J. Vlachopoulos, M. A. Lupke
Papers # 2018 Las-Vegas
A very tight-fitting bell-and-spigot inline coupler, minimizing the gap between connecting pipe segments, and a space efficient pulsating corrugator, requiring just three mold block pairs, were developed.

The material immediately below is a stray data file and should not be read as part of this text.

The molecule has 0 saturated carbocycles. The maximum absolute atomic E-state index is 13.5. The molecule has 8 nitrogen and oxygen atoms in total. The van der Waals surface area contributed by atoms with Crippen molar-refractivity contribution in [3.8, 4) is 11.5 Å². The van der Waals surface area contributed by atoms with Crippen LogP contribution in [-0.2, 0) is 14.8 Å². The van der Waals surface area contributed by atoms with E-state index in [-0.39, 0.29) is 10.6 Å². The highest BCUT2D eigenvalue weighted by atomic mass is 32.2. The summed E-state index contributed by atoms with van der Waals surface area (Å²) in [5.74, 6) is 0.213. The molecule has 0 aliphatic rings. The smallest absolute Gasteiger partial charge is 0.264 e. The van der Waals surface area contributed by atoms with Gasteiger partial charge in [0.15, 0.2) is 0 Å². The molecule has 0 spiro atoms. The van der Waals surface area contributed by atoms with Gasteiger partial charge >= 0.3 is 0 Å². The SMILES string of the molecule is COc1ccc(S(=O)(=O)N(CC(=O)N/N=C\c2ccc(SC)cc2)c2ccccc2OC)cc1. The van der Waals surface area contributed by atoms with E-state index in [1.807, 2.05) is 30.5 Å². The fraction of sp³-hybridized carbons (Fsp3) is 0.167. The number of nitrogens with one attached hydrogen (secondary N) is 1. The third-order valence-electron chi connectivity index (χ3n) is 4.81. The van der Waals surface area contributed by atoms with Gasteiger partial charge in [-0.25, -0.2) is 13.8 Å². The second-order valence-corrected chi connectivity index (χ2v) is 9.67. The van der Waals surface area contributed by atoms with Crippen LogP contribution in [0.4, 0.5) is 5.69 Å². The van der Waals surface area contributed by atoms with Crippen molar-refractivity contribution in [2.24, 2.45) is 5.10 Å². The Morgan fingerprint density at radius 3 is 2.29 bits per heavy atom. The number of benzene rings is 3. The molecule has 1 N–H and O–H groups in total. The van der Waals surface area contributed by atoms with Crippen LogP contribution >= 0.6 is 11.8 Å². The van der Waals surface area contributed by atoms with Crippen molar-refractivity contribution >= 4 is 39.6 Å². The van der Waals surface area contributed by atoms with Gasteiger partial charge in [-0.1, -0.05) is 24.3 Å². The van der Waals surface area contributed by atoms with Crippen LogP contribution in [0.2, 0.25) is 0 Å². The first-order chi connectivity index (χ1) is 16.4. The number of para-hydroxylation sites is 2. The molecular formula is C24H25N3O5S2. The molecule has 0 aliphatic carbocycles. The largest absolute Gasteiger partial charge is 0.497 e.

The author of a recent article in New York Times  claims that some 300 Billion dollars are needed to repair the crumbling infrastructure of pipes for water distribution and sewers. He goes on to describe the lobbying efforts and epic battles between the various professional groups and associations advocating iron or plastic for drinking water. The main competitor to large diameter corrugated plastic pipes is concrete. In articles and reports [2-4] the supporters of concrete have tried to portray plastic as having significant disadvantages, in comparison to concrete, most of them unsubstantiated. They cite liability issues for the engineers, higher Manning roughness coefficient, stress cracking, leakage in the joints and inferior load bearing capacity, without providing any documentation. They claim also that the initial cost advantage of plastic pipes, disappears in the long run. The competition is undoubtedly very stiff. Only significant improvements in corrugated plastic pipe properties and performance, accompanied by cost reduction, will convince the various stakeholders of the superiority of plastic. In this paper, we describe two innovations which are likely to have a lasting impact on plastic pipe corrugation technology. One innovation is the development of a new tight-fitting virtually seamless inline coupler capable of reducing the gap between connecting pipe segments, in case of soil movement after installation. Another innovation is a new production method suitable for large diameter pipes based on a pulsating corrugator, which requires as few as three mold block pairs, for forming the corrugations.